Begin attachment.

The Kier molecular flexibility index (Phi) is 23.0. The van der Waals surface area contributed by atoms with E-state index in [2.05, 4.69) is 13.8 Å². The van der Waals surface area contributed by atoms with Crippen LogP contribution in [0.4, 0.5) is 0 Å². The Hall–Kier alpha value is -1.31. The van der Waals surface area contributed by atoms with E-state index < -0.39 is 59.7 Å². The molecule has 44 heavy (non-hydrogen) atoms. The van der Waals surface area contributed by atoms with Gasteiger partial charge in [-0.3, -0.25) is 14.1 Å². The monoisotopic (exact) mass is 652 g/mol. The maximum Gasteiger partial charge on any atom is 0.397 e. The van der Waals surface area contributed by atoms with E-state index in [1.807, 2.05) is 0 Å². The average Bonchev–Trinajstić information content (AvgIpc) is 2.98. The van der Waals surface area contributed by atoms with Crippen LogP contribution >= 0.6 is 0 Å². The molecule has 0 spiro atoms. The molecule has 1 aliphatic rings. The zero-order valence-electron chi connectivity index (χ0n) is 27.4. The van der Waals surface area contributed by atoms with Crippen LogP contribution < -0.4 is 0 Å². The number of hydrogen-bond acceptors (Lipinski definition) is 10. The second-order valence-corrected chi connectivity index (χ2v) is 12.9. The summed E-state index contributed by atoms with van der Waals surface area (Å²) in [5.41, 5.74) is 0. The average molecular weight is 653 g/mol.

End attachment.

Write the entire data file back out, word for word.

The Kier molecular flexibility index (Phi) is 23.0. The van der Waals surface area contributed by atoms with E-state index in [2.05, 4.69) is 13.8 Å². The van der Waals surface area contributed by atoms with Crippen LogP contribution in [0.4, 0.5) is 0 Å². The Hall–Kier alpha value is -1.31. The van der Waals surface area contributed by atoms with E-state index < -0.39 is 59.7 Å². The molecule has 44 heavy (non-hydrogen) atoms. The van der Waals surface area contributed by atoms with Gasteiger partial charge in [-0.3, -0.25) is 14.1 Å². The monoisotopic (exact) mass is 652 g/mol. The maximum Gasteiger partial charge on any atom is 0.397 e. The van der Waals surface area contributed by atoms with E-state index in [1.807, 2.05) is 0 Å². The average Bonchev–Trinajstić information content (AvgIpc) is 2.98. The van der Waals surface area contributed by atoms with Crippen LogP contribution >= 0.6 is 0 Å². The molecule has 0 spiro atoms. The molecule has 1 aliphatic rings. The zero-order valence-electron chi connectivity index (χ0n) is 27.4. The van der Waals surface area contributed by atoms with Crippen LogP contribution < -0.4 is 0 Å². The number of hydrogen-bond acceptors (Lipinski definition) is 10. The second-order valence-corrected chi connectivity index (χ2v) is 12.9. The summed E-state index contributed by atoms with van der Waals surface area (Å²) in [5.41, 5.74) is 0. The average molecular weight is 653 g/mol.